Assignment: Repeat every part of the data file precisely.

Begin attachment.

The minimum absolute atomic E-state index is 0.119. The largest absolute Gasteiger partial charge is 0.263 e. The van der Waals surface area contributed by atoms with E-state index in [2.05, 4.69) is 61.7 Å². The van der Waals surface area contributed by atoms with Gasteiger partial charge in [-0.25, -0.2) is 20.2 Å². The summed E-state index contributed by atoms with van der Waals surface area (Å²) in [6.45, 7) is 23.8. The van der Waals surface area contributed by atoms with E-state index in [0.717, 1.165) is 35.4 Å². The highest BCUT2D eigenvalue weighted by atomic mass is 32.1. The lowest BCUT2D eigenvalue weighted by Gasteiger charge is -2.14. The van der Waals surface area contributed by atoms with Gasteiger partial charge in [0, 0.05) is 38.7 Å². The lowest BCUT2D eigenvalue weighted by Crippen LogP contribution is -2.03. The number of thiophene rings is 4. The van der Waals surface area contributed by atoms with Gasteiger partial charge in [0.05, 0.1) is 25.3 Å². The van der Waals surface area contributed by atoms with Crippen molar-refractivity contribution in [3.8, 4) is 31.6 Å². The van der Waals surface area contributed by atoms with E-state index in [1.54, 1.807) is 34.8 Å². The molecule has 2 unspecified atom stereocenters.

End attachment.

The minimum absolute atomic E-state index is 0.119. The largest absolute Gasteiger partial charge is 0.263 e. The van der Waals surface area contributed by atoms with E-state index in [2.05, 4.69) is 61.7 Å². The van der Waals surface area contributed by atoms with Gasteiger partial charge in [-0.25, -0.2) is 20.2 Å². The summed E-state index contributed by atoms with van der Waals surface area (Å²) in [6.45, 7) is 23.8. The van der Waals surface area contributed by atoms with E-state index in [0.717, 1.165) is 35.4 Å². The highest BCUT2D eigenvalue weighted by atomic mass is 32.1. The lowest BCUT2D eigenvalue weighted by Gasteiger charge is -2.14. The van der Waals surface area contributed by atoms with Gasteiger partial charge in [0, 0.05) is 38.7 Å². The lowest BCUT2D eigenvalue weighted by Crippen LogP contribution is -2.03. The number of thiophene rings is 4. The van der Waals surface area contributed by atoms with Gasteiger partial charge in [0.05, 0.1) is 25.3 Å². The van der Waals surface area contributed by atoms with Crippen molar-refractivity contribution in [3.8, 4) is 31.6 Å². The van der Waals surface area contributed by atoms with E-state index in [1.54, 1.807) is 34.8 Å². The molecule has 2 unspecified atom stereocenters.